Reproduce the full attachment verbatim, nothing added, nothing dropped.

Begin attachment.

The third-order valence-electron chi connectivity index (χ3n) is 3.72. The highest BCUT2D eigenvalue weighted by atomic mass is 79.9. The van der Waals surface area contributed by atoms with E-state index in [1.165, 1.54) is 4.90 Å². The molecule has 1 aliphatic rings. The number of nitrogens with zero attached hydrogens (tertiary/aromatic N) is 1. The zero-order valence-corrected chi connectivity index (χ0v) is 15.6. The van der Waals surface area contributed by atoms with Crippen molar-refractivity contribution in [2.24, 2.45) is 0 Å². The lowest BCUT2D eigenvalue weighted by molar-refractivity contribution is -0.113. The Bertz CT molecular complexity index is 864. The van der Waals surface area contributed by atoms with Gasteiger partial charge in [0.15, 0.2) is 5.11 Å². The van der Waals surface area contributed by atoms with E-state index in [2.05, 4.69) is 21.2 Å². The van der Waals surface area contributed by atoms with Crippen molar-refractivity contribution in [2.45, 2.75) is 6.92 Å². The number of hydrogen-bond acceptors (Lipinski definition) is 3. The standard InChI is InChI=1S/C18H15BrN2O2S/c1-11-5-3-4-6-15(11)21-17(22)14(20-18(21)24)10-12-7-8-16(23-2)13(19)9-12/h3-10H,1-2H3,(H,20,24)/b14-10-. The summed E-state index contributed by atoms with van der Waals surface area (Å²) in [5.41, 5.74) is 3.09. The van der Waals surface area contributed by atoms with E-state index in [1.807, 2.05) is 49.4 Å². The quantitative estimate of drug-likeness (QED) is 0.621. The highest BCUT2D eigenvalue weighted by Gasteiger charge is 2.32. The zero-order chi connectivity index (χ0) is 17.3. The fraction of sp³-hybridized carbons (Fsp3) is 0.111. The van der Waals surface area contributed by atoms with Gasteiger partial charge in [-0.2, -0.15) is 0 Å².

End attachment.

The third-order valence-electron chi connectivity index (χ3n) is 3.72. The highest BCUT2D eigenvalue weighted by atomic mass is 79.9. The van der Waals surface area contributed by atoms with E-state index in [1.165, 1.54) is 4.90 Å². The molecule has 1 aliphatic rings. The number of nitrogens with zero attached hydrogens (tertiary/aromatic N) is 1. The zero-order valence-corrected chi connectivity index (χ0v) is 15.6. The van der Waals surface area contributed by atoms with Crippen molar-refractivity contribution in [2.24, 2.45) is 0 Å². The lowest BCUT2D eigenvalue weighted by molar-refractivity contribution is -0.113. The Bertz CT molecular complexity index is 864. The van der Waals surface area contributed by atoms with Gasteiger partial charge in [0.15, 0.2) is 5.11 Å². The van der Waals surface area contributed by atoms with E-state index in [2.05, 4.69) is 21.2 Å². The van der Waals surface area contributed by atoms with Crippen molar-refractivity contribution in [2.45, 2.75) is 6.92 Å². The number of hydrogen-bond acceptors (Lipinski definition) is 3. The standard InChI is InChI=1S/C18H15BrN2O2S/c1-11-5-3-4-6-15(11)21-17(22)14(20-18(21)24)10-12-7-8-16(23-2)13(19)9-12/h3-10H,1-2H3,(H,20,24)/b14-10-. The summed E-state index contributed by atoms with van der Waals surface area (Å²) in [5.41, 5.74) is 3.09. The van der Waals surface area contributed by atoms with E-state index in [1.807, 2.05) is 49.4 Å². The quantitative estimate of drug-likeness (QED) is 0.621. The highest BCUT2D eigenvalue weighted by Gasteiger charge is 2.32. The zero-order chi connectivity index (χ0) is 17.3. The fraction of sp³-hybridized carbons (Fsp3) is 0.111. The van der Waals surface area contributed by atoms with Gasteiger partial charge in [-0.2, -0.15) is 0 Å².